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HASH keys preserve class ?

by Anonymous Monk
on Oct 04, 2006 at 03:00 UTC ( #576233=perlquestion: print w/replies, xml ) Need Help??

Anonymous Monk has asked for the wisdom of the Perl Monks concerning the following question:

the C++ folks say that PERL associative hash entries lose their class (and require that the value be blessed back into their previous class) true or false?

i thought that this was true for Data:Dumper; but not for perl executable. since i have perl objects that get passed around to routines in argument hashes; i tend to not believe their claim! But i am curious where this folklore originated....

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Re: HASH keys preserve class ?
by diotalevi (Canon) on Oct 04, 2006 at 03:19 UTC

    Utterly false when it comes to hash values. Hash values are stored without change. If they notice changes it's because of bugs in the code they're observing.

    Half true when its hash keys. Hash keys are always strings so if you use an object as a hash key the hash has only the stringified object as a key. You can generally expect the object to remain unchanged and continue to be an ordinary object. You can always expect the hash key to only be a string. Stringification is per perl's normal rules unless the object has stringification overloading and then it can be whatever is appropriate.

    ⠤⠤ ⠙⠊⠕⠞⠁⠇⠑⠧⠊

Re: HASH keys preserve class ?
by ikegami (Pope) on Oct 04, 2006 at 05:18 UTC

    Hash entries (values) can be anything, including objects.
    Hash keys can only be strings.

    If you need objects for keys, have a look at Tie::RefHash.

    Update: Here's an example of storing an object:

    { package MyClass; sub new { bless {}, shift } sub doit { print("Method called\n"); } } my $o = MyClass->new(); my %hash = ( object => $o ); $hash{object}->doit(); # Prints "Method called"
      To be pedantic about it, hash key values can only be scalars. A reference happens to be a scalar so a hash value can get to anything you can reference. Since you can reference just about anything under the sun, you can can get to just about anything.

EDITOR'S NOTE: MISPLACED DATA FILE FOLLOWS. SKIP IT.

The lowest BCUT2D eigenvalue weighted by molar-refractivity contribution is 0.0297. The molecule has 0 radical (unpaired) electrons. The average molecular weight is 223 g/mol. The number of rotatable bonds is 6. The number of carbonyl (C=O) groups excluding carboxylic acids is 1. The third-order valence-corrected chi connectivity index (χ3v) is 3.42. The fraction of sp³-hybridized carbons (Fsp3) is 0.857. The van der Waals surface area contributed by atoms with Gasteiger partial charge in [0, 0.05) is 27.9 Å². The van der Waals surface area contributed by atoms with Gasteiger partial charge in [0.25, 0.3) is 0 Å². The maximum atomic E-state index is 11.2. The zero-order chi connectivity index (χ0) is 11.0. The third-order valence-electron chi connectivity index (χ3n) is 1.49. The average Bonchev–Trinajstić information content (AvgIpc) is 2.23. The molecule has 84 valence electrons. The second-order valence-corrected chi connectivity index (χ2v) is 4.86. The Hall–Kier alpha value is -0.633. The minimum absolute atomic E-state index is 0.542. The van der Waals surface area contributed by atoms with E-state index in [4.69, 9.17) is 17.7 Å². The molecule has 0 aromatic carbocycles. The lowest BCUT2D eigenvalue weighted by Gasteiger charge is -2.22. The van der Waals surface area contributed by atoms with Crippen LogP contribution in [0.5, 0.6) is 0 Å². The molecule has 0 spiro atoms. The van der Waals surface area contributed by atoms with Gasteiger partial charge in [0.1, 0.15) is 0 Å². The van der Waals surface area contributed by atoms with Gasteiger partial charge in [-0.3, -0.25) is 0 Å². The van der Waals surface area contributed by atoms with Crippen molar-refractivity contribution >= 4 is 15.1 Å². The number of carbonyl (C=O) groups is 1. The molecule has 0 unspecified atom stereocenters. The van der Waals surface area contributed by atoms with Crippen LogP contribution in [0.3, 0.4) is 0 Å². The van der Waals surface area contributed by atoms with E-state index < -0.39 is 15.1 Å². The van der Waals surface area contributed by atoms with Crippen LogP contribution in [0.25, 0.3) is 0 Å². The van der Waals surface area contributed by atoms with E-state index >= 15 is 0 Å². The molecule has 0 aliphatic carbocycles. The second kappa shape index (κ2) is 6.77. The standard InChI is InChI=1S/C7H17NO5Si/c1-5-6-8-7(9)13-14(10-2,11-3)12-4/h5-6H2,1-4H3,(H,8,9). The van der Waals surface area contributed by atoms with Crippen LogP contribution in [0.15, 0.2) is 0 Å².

To be less pedantic, I thought I heard someone say there was an XS way to make hash keys non-string but I know nothing about it beyond a vague recollection.

      Cheers - L~R

        First you say keys are scalars not strings, then you say there might be a way of allowing things other than strings.

        Except possibly through an XS trick, keys can only be strings. perldata confirms this: "Hashes are unordered collections of scalar values indexed by their associated string key." If you try to use a reference as a key, the reference will not be a key of the hash. It's string representation will.

        I guess your point was that you could attempt to use a non-string as a key. That is indeed valid. The scalar will be stringified before being used as a key.

        The following is an attempt to use a reference as a key in a hash:

        use strict; use warnings; my @var = qw( a b c ); my $ref = \@var; my %hash; $hash{$ref} = 1; foreach (keys %hash) { print @$_, "\n"; }

        In the latest Perl (5.8.8), the above code outputs

        Can't use string ("ARRAY(0x225fb8)") as an ARRAY ref while "strict ref +s" in use
Re: HASH keys preserve class ?
by chromatic (Archbishop) on Oct 04, 2006 at 06:04 UTC

    They're thinking of Java, which casts all objects to Object when storing them in collections.

Re: HASH keys preserve class ?
by ioannis (Abbot) on Oct 04, 2006 at 05:47 UTC
    Like other said, hash keys can only be strings. In addition, these strings also lose their tainted information -- that is, if they are later retrieved from the hash, they are considered untainted.

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